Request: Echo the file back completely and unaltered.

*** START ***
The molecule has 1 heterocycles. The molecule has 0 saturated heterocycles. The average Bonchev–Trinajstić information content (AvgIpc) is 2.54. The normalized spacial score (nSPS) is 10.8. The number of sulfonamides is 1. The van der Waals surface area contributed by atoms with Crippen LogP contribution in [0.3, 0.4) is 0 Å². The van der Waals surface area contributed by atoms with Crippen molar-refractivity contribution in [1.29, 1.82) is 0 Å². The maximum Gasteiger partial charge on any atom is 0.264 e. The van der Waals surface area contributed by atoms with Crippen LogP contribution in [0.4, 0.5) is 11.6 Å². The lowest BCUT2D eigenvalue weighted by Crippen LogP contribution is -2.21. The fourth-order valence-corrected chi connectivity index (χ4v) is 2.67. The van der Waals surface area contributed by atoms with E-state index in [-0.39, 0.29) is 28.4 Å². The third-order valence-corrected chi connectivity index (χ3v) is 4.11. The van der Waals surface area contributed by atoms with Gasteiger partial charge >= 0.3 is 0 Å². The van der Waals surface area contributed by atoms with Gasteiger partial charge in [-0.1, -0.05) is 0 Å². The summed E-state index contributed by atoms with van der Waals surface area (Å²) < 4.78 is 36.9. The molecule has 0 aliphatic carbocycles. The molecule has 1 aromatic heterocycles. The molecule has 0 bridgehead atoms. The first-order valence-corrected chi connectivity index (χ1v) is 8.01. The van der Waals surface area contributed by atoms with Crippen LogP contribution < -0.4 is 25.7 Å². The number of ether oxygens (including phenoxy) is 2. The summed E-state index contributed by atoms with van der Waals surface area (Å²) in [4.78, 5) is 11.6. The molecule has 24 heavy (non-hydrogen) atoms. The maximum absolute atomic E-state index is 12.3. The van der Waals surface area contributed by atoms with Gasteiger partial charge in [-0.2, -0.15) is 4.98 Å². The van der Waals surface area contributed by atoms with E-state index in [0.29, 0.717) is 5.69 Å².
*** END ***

The molecule has 1 heterocycles. The molecule has 0 saturated heterocycles. The average Bonchev–Trinajstić information content (AvgIpc) is 2.54. The normalized spacial score (nSPS) is 10.8. The number of sulfonamides is 1. The van der Waals surface area contributed by atoms with Crippen LogP contribution in [0.3, 0.4) is 0 Å². The van der Waals surface area contributed by atoms with Crippen molar-refractivity contribution in [1.29, 1.82) is 0 Å². The maximum Gasteiger partial charge on any atom is 0.264 e. The van der Waals surface area contributed by atoms with Crippen LogP contribution in [0.4, 0.5) is 11.6 Å². The lowest BCUT2D eigenvalue weighted by Crippen LogP contribution is -2.21. The fourth-order valence-corrected chi connectivity index (χ4v) is 2.67. The van der Waals surface area contributed by atoms with E-state index in [-0.39, 0.29) is 28.4 Å². The third-order valence-corrected chi connectivity index (χ3v) is 4.11. The van der Waals surface area contributed by atoms with Gasteiger partial charge >= 0.3 is 0 Å². The van der Waals surface area contributed by atoms with Gasteiger partial charge in [-0.1, -0.05) is 0 Å². The summed E-state index contributed by atoms with van der Waals surface area (Å²) < 4.78 is 36.9. The molecule has 0 aliphatic carbocycles. The molecule has 1 aromatic heterocycles. The molecule has 0 bridgehead atoms. The first-order valence-corrected chi connectivity index (χ1v) is 8.01. The van der Waals surface area contributed by atoms with Crippen LogP contribution < -0.4 is 25.7 Å². The number of ether oxygens (including phenoxy) is 2. The summed E-state index contributed by atoms with van der Waals surface area (Å²) in [4.78, 5) is 11.6. The molecule has 24 heavy (non-hydrogen) atoms. The maximum absolute atomic E-state index is 12.3. The van der Waals surface area contributed by atoms with Gasteiger partial charge in [-0.2, -0.15) is 4.98 Å². The van der Waals surface area contributed by atoms with E-state index in [0.29, 0.717) is 5.69 Å².